Left: Sq/Ldr. Dicky Rook aged 89, at retirement home RAF Bicester. (Courtesy Old Catton Website)
Norma Roll, a local girl who witnessed the crash also was interviewed by the historian of the Old Catton village website:
“I was a school child during the war and lived near the airfield at Horsham St Faith. A bomber came down partly in our garden and over the hedge of the back garden into the adjoining field on November 27th 1940. Our address at the time was 53 North Walsham Road, Old Catton. Sadly the house is no longer there.”
“The bomber was on its way home after a mission and our house was in the direct flight path to St Faiths Aerodrome, where they were stationed. The plane hit a pear tree in our garden just outside my bedroom window causing it to bounce over our house into a field a few yards away. One engine actually wedged itself into our back door and my father, Claude Roll, was unable to get out of the house through the kitchen to help. He had to run out through our front door and into the field, now Moore Avenue.
At the time the siren and the alert was on, hence we were not sure whether it was a German plane brought down, but hearing the pilot shouting “Get us out of this *#!? plane”, my dad realised it was British and helped to rescue the crew. Mr Edgar Betts and Mr Arthur Townsend both living in the North Walsham Road, also helped with the crew’s rescue.
As you will see by the Royal Air Force letters, my family loaned items such as blankets that were snatched from our beds to wrap up the injured crew. I can remember the pilot saying the instruments in the plane were frozen as it was such an awful November night, and they thought they were much higher than they really were, hence hitting our pear tree.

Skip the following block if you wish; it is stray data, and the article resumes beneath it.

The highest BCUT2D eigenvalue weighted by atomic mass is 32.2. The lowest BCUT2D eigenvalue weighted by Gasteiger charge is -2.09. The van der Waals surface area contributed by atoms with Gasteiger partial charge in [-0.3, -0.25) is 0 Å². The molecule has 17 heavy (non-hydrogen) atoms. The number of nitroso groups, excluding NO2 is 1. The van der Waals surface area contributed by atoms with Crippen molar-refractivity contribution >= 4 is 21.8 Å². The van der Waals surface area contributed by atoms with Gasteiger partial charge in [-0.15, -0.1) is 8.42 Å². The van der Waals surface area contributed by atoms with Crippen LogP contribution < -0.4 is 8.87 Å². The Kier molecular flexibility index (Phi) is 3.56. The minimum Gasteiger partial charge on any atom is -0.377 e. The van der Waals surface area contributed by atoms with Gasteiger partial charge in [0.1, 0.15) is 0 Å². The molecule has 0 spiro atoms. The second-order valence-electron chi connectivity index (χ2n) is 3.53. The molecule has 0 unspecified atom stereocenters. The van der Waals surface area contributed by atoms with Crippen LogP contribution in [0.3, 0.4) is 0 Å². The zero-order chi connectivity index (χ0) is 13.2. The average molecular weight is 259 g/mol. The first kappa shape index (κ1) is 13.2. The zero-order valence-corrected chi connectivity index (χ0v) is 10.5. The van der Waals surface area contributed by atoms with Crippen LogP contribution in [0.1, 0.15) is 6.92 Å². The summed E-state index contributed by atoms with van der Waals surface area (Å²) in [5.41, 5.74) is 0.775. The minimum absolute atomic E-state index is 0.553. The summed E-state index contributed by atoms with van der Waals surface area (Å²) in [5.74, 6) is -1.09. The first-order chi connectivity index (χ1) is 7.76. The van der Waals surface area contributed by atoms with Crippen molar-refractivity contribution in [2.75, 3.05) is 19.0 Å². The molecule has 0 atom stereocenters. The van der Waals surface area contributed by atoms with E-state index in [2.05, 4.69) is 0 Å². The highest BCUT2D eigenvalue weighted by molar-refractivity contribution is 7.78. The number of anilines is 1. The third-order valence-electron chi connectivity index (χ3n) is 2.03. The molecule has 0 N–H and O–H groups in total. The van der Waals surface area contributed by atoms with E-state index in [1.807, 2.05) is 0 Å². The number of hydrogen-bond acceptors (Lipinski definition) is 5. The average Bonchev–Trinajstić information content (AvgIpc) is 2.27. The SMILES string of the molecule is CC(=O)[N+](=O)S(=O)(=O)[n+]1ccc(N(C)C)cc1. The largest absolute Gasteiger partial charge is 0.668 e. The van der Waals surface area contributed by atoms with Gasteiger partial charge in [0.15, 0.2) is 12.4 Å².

We did visit the crew in hospital and I can remember them bringing us some chocolates when they were fully recovered from their injuries. This was a real treat in 1940.”
Norma Roll pictured left aged 16 and right in 2006
The crew recovered from their injuries and returned to active service. Dicky Rook and Paddy Murphy crewed together for another year before being separated by postings to different units.
All the crew survived the war and Peter Waigh lived in Norwich for a time. Both Peter and Paddy were survived by Dicky who, when Graham visited him, was aged 89. He lived in the Old Officer’s Mess at RAF Bicester which has been revitalised as a Nursing Home. The dining room and bar have been retained with RAF Bicester memorabilia. He appeared to be very much at home.
It is with sadness that Dickie Rook died in August 2008 aged 92 after a short illness. His three daughters were with him and he was buried at Edgcott church near Aylesbury in Buckinghamshire.
Researched by Old Catton Village Society and Aircrew Remembered. With thanks to the following, Bill Chorley - "Bomber Command Losses", Martin Middlebrook and Chris Everitt - "Bomber Command War Diaries". Gordon Stuart, Norma Roll, Arthur Cannings and all involved with the Old Catton Website for their kind help and assistance with information and photographs for this article.